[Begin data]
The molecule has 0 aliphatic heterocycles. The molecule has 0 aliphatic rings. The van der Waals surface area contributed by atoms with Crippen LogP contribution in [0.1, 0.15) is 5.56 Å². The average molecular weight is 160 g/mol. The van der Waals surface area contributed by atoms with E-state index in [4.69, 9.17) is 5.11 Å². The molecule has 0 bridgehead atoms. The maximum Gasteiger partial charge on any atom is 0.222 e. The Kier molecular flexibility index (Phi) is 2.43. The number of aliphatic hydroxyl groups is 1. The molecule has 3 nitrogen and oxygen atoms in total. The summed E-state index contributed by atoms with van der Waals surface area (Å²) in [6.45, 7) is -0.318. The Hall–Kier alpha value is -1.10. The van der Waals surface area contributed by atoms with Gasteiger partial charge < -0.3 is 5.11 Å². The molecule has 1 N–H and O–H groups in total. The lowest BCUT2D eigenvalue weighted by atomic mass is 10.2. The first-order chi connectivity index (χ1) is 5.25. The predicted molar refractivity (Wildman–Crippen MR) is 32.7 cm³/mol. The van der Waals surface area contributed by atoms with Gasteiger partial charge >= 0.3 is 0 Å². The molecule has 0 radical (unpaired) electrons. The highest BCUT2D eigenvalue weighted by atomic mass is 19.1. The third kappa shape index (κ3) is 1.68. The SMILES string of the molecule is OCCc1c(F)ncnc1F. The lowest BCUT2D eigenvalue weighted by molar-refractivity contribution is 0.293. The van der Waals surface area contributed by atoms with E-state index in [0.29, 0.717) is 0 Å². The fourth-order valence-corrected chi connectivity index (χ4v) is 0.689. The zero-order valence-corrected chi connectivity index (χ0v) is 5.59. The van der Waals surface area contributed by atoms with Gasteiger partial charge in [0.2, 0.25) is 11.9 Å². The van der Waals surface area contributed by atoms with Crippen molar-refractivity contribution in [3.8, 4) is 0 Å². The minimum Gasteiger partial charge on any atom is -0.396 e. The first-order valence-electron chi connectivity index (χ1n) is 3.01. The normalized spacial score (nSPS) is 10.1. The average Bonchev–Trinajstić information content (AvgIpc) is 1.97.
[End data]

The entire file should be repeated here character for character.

The molecule has 0 aliphatic heterocycles. The molecule has 0 aliphatic rings. The van der Waals surface area contributed by atoms with Crippen LogP contribution in [0.1, 0.15) is 5.56 Å². The average molecular weight is 160 g/mol. The van der Waals surface area contributed by atoms with E-state index in [4.69, 9.17) is 5.11 Å². The molecule has 0 bridgehead atoms. The maximum Gasteiger partial charge on any atom is 0.222 e. The Kier molecular flexibility index (Phi) is 2.43. The number of aliphatic hydroxyl groups is 1. The molecule has 3 nitrogen and oxygen atoms in total. The summed E-state index contributed by atoms with van der Waals surface area (Å²) in [6.45, 7) is -0.318. The Hall–Kier alpha value is -1.10. The van der Waals surface area contributed by atoms with Gasteiger partial charge < -0.3 is 5.11 Å². The molecule has 1 N–H and O–H groups in total. The lowest BCUT2D eigenvalue weighted by atomic mass is 10.2. The first-order chi connectivity index (χ1) is 5.25. The predicted molar refractivity (Wildman–Crippen MR) is 32.7 cm³/mol. The van der Waals surface area contributed by atoms with Gasteiger partial charge >= 0.3 is 0 Å². The molecule has 0 radical (unpaired) electrons. The highest BCUT2D eigenvalue weighted by atomic mass is 19.1. The third kappa shape index (κ3) is 1.68. The SMILES string of the molecule is OCCc1c(F)ncnc1F. The lowest BCUT2D eigenvalue weighted by molar-refractivity contribution is 0.293. The van der Waals surface area contributed by atoms with E-state index in [0.29, 0.717) is 0 Å². The fourth-order valence-corrected chi connectivity index (χ4v) is 0.689. The zero-order valence-corrected chi connectivity index (χ0v) is 5.59. The van der Waals surface area contributed by atoms with Gasteiger partial charge in [0.2, 0.25) is 11.9 Å². The van der Waals surface area contributed by atoms with Crippen molar-refractivity contribution in [3.8, 4) is 0 Å². The minimum Gasteiger partial charge on any atom is -0.396 e. The first-order valence-electron chi connectivity index (χ1n) is 3.01. The normalized spacial score (nSPS) is 10.1. The average Bonchev–Trinajstić information content (AvgIpc) is 1.97.